Some people argue that oysters, despite being animals, are vegetarian. They aren’t, by definition of the word vegetarian, but it is true that the argument for plants applies to oysters. Oysters do not have a central nervous system, no consciousness, and no thoughts. So they can not suffer.
Not all vegetarians are vegetarian for the same reasons. Some people have a spiritual belief that all life is sacred and equal, but that’s not my belief and not something that’s supported by any facts I’ve seen. What I outlined above, though, is simple fact and simple reasoning.
Why are you confusing the magnitude of the speed with how common the speed is? High speed doesn't become slow speed just because most people regularly drive at high speed.
Oleophobic phone screens also object to these false "phobias"... it's not like they have a fear of oil.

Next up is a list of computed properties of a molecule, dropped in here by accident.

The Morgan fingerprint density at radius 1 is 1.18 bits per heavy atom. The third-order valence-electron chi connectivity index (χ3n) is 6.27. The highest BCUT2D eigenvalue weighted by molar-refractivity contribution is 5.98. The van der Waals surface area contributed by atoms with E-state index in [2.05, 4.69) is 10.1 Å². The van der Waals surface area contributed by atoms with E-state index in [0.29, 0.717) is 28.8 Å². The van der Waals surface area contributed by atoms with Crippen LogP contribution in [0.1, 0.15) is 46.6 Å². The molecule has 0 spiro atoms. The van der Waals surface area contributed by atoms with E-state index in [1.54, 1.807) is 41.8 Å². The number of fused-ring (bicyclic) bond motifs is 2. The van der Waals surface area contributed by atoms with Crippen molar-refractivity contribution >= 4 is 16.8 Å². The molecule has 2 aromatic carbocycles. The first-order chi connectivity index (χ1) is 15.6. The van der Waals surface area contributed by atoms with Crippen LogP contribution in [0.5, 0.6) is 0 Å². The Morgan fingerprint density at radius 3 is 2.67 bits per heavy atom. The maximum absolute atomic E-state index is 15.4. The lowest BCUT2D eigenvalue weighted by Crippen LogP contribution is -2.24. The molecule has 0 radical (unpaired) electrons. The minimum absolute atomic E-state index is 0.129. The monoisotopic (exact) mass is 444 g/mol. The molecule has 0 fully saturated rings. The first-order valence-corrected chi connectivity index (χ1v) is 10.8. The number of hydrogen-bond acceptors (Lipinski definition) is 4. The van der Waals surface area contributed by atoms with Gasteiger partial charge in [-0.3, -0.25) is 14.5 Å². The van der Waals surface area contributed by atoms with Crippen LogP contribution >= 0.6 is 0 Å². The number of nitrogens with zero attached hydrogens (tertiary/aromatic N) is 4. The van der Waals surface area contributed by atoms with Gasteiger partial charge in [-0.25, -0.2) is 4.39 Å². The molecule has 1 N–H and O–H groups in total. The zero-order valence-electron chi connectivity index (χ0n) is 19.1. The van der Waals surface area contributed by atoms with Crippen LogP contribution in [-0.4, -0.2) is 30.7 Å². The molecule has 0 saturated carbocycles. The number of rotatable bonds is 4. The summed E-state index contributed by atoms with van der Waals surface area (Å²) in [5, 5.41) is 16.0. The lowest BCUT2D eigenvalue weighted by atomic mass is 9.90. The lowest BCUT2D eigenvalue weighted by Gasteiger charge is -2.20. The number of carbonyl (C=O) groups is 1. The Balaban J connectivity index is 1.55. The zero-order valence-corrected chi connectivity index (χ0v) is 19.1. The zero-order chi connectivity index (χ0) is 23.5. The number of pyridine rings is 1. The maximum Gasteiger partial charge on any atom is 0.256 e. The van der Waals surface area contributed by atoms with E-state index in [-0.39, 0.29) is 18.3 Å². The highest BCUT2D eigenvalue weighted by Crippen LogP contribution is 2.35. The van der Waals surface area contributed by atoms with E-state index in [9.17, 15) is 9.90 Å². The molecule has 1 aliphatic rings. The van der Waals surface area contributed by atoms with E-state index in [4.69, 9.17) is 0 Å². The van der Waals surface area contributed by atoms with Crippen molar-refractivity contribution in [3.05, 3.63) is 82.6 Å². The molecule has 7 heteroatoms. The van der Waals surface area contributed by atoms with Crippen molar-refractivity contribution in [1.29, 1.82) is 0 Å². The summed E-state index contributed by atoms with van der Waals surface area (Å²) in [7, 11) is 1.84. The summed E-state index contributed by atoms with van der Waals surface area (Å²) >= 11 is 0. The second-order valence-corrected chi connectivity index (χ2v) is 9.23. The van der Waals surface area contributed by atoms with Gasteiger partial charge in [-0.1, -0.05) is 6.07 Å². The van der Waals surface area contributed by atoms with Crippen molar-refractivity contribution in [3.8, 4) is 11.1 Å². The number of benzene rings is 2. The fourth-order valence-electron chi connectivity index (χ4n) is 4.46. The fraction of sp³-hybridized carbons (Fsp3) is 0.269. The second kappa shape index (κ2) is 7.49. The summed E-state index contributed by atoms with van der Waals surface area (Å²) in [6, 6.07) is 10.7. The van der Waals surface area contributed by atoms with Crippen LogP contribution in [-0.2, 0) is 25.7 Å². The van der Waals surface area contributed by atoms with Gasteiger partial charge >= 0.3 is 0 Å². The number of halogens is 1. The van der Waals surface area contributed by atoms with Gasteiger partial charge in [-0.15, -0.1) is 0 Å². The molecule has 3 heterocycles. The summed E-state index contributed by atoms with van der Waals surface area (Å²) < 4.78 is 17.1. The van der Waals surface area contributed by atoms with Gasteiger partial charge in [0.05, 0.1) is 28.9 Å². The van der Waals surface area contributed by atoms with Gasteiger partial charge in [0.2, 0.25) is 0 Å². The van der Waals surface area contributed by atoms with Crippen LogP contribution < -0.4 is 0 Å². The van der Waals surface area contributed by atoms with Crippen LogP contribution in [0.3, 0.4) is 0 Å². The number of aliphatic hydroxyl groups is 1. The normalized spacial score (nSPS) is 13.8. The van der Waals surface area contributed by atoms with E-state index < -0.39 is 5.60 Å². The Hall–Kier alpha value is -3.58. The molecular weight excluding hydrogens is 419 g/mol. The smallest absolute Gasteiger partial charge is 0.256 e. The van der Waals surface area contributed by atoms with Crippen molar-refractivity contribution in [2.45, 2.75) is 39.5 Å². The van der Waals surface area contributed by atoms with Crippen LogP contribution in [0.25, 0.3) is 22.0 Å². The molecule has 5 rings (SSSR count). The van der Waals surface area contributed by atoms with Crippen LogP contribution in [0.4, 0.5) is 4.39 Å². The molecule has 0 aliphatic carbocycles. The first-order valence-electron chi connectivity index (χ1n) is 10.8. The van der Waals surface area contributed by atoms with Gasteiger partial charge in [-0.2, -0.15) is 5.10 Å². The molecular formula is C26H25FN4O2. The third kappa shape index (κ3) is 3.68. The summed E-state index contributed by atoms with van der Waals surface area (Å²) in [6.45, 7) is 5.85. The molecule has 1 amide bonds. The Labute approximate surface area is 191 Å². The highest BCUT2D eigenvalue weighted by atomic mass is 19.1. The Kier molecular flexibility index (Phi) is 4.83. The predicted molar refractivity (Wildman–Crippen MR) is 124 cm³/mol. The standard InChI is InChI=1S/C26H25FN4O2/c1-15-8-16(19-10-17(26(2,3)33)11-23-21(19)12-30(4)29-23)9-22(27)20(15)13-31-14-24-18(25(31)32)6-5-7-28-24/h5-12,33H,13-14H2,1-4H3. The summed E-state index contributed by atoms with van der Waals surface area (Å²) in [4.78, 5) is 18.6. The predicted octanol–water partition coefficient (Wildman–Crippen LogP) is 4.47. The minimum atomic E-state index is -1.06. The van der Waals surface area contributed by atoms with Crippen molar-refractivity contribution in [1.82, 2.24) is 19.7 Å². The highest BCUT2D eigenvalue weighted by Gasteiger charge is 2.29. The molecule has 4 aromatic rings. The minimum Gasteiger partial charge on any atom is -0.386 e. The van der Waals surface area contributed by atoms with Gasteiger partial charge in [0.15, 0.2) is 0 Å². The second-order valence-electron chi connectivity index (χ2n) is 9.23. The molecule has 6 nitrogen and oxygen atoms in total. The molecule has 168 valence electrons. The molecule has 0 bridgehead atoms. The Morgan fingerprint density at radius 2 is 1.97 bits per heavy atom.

Speaking of oil... oil molecules object to being called "hydrophobic"... it's not like they're actually scared of water.
Or maybe you don't understand language very well. I suppose you could go to Merriam-Webster's website and search for "-phobia" and read the fascinating ways this suffix is used in the English language, but that's probably too much trouble.
In Korea, only old people comment on Slashdot.
Supreme Court case Loving v. Virginia which ruled on anti-miscegenation laws... at that time, mixed-race marriage had less popular support than same-sex marriage does now.
Based on your arguments, I am assuming you disagree with Loving v. Virginia and think it was wrong for the court to force acceptance of people of different races marrying each other.